if you can push -- save the cable and wire money --
maybe you can get into a speaker like that. Try to
give it a listen if you can -- it beats a lot of speakers
I've heard going for twice the money.
One last note: I am not familiar with NHT speakers,
but I did a little research. Back in 1994, Stereophile
did a review of a little pair of NHT bookshelf speakers
and it was a drooling rave. After that, I don't find
Many reviews of NHT speakers by Stereophile, but
everything else NHT puts out seems to get reviewed
and the terminology and praise for all NHT speakers seems to be stolen directly from that original Stereophile review, as if Stereophile told everyone
what to think -- not just about that little bookshelf
speaker -- but about all of NHT's speakers.
Maybe it is just a coincidence, who knows.
But, if you haven't noticed already -- I'm a skeptic.
Having said all that --
Also -- give your stuff a chance to break in. I've
seen stuff sound great right out of the box and then
go into a rough period where the bass disappears,
the highs are edgy, the speakers lose their coherency
and then, after awhile, almost by the hour, the stuff
starts to sound better and better until it sounds great.
Don't underestimate the need for a break-in period.
I 100% agree with Rob conserning cable costs or moving onto detachable powercord kinda hussle that only can suck your budget for the small micro-yota change.
Wire improvements and upgrades are needed for already perfect system to get small amounts of so-called "extentions".
Many engineers manufacturers and designers would realy say so and realy none would say that their speakers or other components will sound poor with RadioShack wires.
Moreover I can say that if the equipment is too sencitive for wires than it's not properly designed(i.e. designed without calculating a wire influence).
For the small room I'd realy recommend Totem speakers that would give you sufficient volumes crispiness and clarity. If you want a floorstanding speaker than Arro is probably the toughest one to drive. The larger floorstanders are driven much easier. You'll certainly have a chance to hear how small gets big.
thanks for your advice regarding cables etc. I, too, believe that the cable issue (while not completely irrelevant and without merit) is somewhat overrated.
don't get me wrong...i believe cables are important...but I really don't think they can change the fundamentals of my system.
I will try different tubes, though...that's for sure. I understand that they can make a REAL difference in the sound by opening up the midrange, adding clarity, more extended highs and tighter bass...I'm just not sure if it's as minor a change as , say, cables are.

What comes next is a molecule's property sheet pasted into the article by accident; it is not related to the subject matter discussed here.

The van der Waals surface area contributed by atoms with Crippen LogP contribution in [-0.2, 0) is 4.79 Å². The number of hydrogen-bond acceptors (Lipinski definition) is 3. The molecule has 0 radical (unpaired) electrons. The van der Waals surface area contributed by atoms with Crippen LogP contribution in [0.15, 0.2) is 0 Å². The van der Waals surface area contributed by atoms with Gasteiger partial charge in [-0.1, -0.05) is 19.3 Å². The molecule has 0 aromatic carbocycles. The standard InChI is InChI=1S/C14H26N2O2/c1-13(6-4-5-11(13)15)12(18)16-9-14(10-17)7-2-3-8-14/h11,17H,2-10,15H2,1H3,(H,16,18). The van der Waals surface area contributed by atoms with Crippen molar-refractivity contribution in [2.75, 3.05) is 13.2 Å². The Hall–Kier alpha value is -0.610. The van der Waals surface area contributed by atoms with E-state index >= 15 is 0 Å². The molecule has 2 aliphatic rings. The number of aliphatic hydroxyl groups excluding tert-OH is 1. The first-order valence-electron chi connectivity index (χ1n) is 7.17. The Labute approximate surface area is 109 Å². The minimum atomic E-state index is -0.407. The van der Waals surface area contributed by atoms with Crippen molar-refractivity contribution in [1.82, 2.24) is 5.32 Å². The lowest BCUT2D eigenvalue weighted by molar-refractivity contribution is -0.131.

Now , regarding NHT's...I've been a fan of NHT since they first came out. I believe they can sound fantastic in the proper setup. I'm not convinced that the 2.5i's are the greatest of NHT's acheivements, though. And i'm not convinced that the Unico is the best of matches for them (not discrediting the unico in any way)
So, where does that leave me? I believe it leaves me looking for new speakers...
you know, i would really hate the audio game if i didn't love it so much...
Like I said above, I find the combination of the Unico and Meadowlark Swift's to be quite good. The Swift's fit your budget and are visually(not sonically) "small" in a room.
Excellent points. I think we are on the same page.
There are some pitfalls to the whole hifi audiofile
"thing" -- but then there is the music that is so intoxicating when you get your system together.
Which lasts for awhile.
Then, you you have to feed the monster. :-)
Marakanetz -- Excellent points.
i am using unico with JMReynaud twin MKII's. i can recommend the twins but you'll need good cables.
i wasn't a beleiver in cables but after trying many i am now. i upgraded to elco audio sgi-999 rca, a gold-silver hybrid interconnect. WOW. the retail is $1200. but you may get one for around $300. it did make a huge difference. silver ic's are much better than copper. but have less bass. gold-silver is very musical and have incredible bass. i was using dh labs Q10 speaker cables. bargain price, good sound. i am switching to a silver-copper biwire combo from stealth audio now.
for midprice range cables i can recommend stealth, elco and pure silver sound. tubes and power cord is the next to upgrade in my system. i will try virtual dynamics power cords. i don't agree with "good components don't need expensive cables". cables can improve and change the character of any system. it is important to balance the money you spent and try to build a matching system. i agree that meadowlark and totem will be good choices for your set-up.